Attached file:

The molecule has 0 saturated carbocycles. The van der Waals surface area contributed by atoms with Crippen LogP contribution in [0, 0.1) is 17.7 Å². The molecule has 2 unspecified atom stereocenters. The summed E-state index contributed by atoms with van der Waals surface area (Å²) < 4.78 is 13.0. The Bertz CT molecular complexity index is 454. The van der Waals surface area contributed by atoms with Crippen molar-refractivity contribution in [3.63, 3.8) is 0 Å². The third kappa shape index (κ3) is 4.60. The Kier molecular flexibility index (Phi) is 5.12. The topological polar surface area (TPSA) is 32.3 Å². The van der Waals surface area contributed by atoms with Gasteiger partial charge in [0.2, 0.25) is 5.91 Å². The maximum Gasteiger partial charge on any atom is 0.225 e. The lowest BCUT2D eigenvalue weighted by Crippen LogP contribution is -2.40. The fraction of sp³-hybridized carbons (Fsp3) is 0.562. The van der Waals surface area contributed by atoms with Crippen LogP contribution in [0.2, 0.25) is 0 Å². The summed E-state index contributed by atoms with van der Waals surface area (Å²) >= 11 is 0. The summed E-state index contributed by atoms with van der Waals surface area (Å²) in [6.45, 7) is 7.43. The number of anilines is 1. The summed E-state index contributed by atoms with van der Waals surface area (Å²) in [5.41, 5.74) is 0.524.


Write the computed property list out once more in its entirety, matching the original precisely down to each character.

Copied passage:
The molecule has 0 saturated carbocycles. The van der Waals surface area contributed by atoms with Crippen LogP contribution in [0, 0.1) is 17.7 Å². The molecule has 2 unspecified atom stereocenters. The summed E-state index contributed by atoms with van der Waals surface area (Å²) < 4.78 is 13.0. The Bertz CT molecular complexity index is 454. The van der Waals surface area contributed by atoms with Crippen molar-refractivity contribution in [3.63, 3.8) is 0 Å². The third kappa shape index (κ3) is 4.60. The Kier molecular flexibility index (Phi) is 5.12. The topological polar surface area (TPSA) is 32.3 Å². The van der Waals surface area contributed by atoms with Gasteiger partial charge in [0.2, 0.25) is 5.91 Å². The maximum Gasteiger partial charge on any atom is 0.225 e. The lowest BCUT2D eigenvalue weighted by Crippen LogP contribution is -2.40. The fraction of sp³-hybridized carbons (Fsp3) is 0.562. The van der Waals surface area contributed by atoms with Crippen LogP contribution in [0.2, 0.25) is 0 Å². The summed E-state index contributed by atoms with van der Waals surface area (Å²) >= 11 is 0. The summed E-state index contributed by atoms with van der Waals surface area (Å²) in [6.45, 7) is 7.43. The number of anilines is 1. The summed E-state index contributed by atoms with van der Waals surface area (Å²) in [5.41, 5.74) is 0.524.